The Big Issue is a weekly magazine based out of London, sold by vulnerable people — either those who are homeless or at risk of homelessness — as a way to earn a living and help them out of poverty. Vendors purchase the magazine with their own money and sell them to the public, at their own profit or loss.
As a result of COVID-19, The Big Issue team had to make the heart-breaking decision to stop selling through these vendors for the foreseeable future for safety reasons. This meant that our income, and theirs, vanished overnight.
Within days, however, we moved at lightning speed to adapt our business model in new and innovative ways to save The Big Issue as an organisation, and to offer a level of support to our vendors through this crisis. Forming a new strategy, we:
Created an appeal fund to generate financial support from the public to allow us to continue our work and support vendors, with 50% of the proceeds from these donations going straight to the vendors.
Moved the community of public support that The Big Issue vendors normally receive from selling on the street to the digital and social space.
Launched a subscription business that allowed consumers to continue buying the magazine whilst vendors were unable to sell. We had this up and running within a matter of hours, offering a three-month subscription for £32.50. We also pushed the option to download a digital edition of the magazine on a weekly basis through Zinio and buy copies through The Big Issue online shop.
Looked at other ways to distribute the magazine. This led to speedy deals with ASDA, Sainsburys, McColls, The Co-op, and other leading retail outlets to sell the magazine in retail stores for the first time during the crisis.
Most recently, launched The Big Issue app, to allow people to buy the weekly magazine for £2.99 or subscribe digitally. We have released the app in partnership with Pugpig, who supports this initiative on a pro-bono basis.
Through the magazine, Web site, and app content we have developed The Big Community, a curated channel on the app and an online content hub, which delivers daily news and weekly features providing hope through positive and inspiring stories. This initiative represents another way in which we innovated to create income streams through paid content services for brands.
Using celebrities to boost appeal
The editorial team has worked hard and fast to evolve the magazine content to drive increased appeal for the publication. We have drawn in big-name celebrity support on short notice. For example, fitness coach Joe Wicks — of P.E. with Joe and The Body Coach fame — was the cover star for the first issue on the app, and threw his support behind the app and magazine.
Ricky Gervais and David Attenborough have also been cover stars since the crisis hit, while Armando Iannucci and George Clarke have written exclusive pieces. The covers have been designed with bright colours and arresting headline text to grab the attention of consumers in retail outlets and encourage both shoppers and subscribers to share on their social channels.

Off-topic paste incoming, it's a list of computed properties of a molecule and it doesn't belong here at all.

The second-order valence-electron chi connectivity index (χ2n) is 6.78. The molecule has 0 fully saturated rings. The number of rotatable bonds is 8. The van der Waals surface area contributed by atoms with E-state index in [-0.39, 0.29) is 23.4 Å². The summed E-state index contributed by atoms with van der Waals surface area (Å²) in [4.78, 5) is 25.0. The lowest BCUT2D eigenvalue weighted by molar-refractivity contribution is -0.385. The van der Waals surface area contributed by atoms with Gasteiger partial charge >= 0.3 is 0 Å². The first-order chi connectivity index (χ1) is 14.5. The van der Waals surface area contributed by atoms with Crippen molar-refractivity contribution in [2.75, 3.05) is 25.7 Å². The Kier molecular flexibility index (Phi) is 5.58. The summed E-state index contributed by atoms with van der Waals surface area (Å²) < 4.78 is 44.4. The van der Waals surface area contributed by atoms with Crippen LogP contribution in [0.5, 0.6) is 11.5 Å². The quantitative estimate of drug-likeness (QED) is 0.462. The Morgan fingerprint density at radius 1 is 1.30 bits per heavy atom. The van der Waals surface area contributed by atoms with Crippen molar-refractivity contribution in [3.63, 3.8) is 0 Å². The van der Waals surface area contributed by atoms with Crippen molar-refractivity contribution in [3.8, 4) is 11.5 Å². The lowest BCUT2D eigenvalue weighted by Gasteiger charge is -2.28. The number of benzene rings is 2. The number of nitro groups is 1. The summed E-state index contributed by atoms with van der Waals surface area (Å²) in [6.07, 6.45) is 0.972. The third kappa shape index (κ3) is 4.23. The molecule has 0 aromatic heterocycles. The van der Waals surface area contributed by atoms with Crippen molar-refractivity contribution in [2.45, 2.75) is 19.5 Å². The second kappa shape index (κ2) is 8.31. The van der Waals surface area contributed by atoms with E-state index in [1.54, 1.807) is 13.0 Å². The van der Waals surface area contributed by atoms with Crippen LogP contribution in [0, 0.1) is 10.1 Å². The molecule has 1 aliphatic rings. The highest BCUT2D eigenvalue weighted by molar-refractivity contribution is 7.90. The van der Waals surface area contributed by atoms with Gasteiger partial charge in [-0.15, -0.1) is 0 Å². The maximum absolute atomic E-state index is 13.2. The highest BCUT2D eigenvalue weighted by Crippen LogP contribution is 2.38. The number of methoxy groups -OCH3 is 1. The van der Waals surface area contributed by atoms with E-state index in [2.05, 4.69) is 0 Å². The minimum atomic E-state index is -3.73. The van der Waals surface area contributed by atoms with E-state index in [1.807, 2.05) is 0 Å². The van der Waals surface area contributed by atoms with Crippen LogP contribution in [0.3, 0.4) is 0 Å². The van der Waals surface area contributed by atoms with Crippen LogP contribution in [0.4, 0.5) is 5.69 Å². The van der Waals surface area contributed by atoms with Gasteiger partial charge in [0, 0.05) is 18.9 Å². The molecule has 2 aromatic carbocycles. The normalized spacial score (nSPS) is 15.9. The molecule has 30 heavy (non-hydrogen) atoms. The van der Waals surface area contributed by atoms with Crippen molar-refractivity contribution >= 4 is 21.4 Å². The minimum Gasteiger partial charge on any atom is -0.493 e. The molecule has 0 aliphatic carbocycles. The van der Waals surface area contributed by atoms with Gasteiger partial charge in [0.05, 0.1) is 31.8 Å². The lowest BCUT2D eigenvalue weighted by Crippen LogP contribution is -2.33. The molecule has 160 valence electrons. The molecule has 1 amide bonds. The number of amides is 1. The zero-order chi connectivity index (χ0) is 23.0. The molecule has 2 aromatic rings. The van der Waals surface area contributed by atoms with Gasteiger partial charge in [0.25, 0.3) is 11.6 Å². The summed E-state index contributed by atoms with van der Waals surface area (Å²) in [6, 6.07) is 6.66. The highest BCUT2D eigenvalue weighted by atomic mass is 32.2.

As a well-known and much loved British brand, we created a huge media and social drive for the appeal with our founder, John Bird, as the key spokesperson for the campaign. He drove the news agenda by putting pressure on the government, calling for long-term solutions to homelessness in the UK.
We have conducted extensive outreach to celebrities and key influencers and seen big names such as Sir Ian McKellen, Michael Sheen, Armando Iannucci, and many others Tweet their support.
Last but not least, we rapidly developed marketing initiatives to drive awareness of the depth of the crisis for our vendors, allowing them to not only sign up for a subscription for themselves but also their loved ones. To this end we developed two campaigns: “I Miss You,” which included our first podcast, and “Sell a Sub,” both of which were executed within six weeks.
Making a big impact
In terms of our commercial results, with generous support from the U.K. public we saw a great response — all through pro bono means and without spending any marketing or sales budget.
In eight weeks, we achieved the following results:
8,000+ subscriptions sold.
9,000+ consumers contributed financially to our appeal.
3,000 app downloads.
8,000+ copies of the magazine sold through retailers.
6 billion total PR reach with more than 4,000 pieces of coverage.
5 million impressions, 290,000 social engagements, and driven an increase of 13% traffic to our site through solely organic reach.
We’ve created a whole new audience base and business to support our vendors whilst they are no longer able to sell magazines on the street and kept The Big Issue alive.
In those eight weeks, we also managed to support over 2,000 vendors in the following ways:
Through a mass dispersal of supermarket vouchers.
Providing ongoing social and emotional support at this challenging and lonely time.
Helping them understand and access all of the support services available to them at this time, such as access to universal credit.
Helping with utility bills, including electricity, gas, and water bills.
Supporting with technology such as mobile phones, laptops, tablets, WIFI, or data access to keep them connected during lockdown.
With the funds raised, we have been able to provide vendors with items to keep them entertained and occupied in lockdown, such as art supplies and games and toys for vendors with children.
Supporting vendors who were previously rough sleeping (homeless) to settle into new accommodations with some household staples and home comforts.
At a time of such economic uncertainty, the number of vulnerable people in our society will only grow. The need for The Big Issue now and in the future has never been greater.